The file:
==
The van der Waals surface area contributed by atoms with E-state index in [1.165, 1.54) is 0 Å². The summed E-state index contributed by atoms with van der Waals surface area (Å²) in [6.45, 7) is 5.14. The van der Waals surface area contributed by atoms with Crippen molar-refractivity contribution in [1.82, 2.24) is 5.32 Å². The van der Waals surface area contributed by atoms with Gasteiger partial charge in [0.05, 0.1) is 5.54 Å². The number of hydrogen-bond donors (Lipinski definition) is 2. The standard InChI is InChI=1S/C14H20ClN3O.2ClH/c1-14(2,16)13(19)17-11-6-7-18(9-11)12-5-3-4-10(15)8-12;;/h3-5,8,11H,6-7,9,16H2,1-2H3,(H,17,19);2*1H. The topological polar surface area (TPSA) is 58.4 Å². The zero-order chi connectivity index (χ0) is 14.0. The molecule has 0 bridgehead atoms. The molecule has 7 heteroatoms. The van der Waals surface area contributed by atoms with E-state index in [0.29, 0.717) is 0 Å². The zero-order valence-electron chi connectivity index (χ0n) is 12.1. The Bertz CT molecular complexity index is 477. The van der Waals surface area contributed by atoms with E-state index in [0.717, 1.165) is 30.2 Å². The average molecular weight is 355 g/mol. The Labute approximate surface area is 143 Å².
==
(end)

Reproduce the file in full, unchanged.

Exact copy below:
The van der Waals surface area contributed by atoms with E-state index in [1.165, 1.54) is 0 Å². The summed E-state index contributed by atoms with van der Waals surface area (Å²) in [6.45, 7) is 5.14. The van der Waals surface area contributed by atoms with Crippen molar-refractivity contribution in [1.82, 2.24) is 5.32 Å². The van der Waals surface area contributed by atoms with Gasteiger partial charge in [0.05, 0.1) is 5.54 Å². The number of hydrogen-bond donors (Lipinski definition) is 2. The standard InChI is InChI=1S/C14H20ClN3O.2ClH/c1-14(2,16)13(19)17-11-6-7-18(9-11)12-5-3-4-10(15)8-12;;/h3-5,8,11H,6-7,9,16H2,1-2H3,(H,17,19);2*1H. The topological polar surface area (TPSA) is 58.4 Å². The zero-order chi connectivity index (χ0) is 14.0. The molecule has 0 bridgehead atoms. The molecule has 7 heteroatoms. The van der Waals surface area contributed by atoms with E-state index in [0.29, 0.717) is 0 Å². The zero-order valence-electron chi connectivity index (χ0n) is 12.1. The Bertz CT molecular complexity index is 477. The van der Waals surface area contributed by atoms with E-state index in [0.717, 1.165) is 30.2 Å². The average molecular weight is 355 g/mol. The Labute approximate surface area is 143 Å².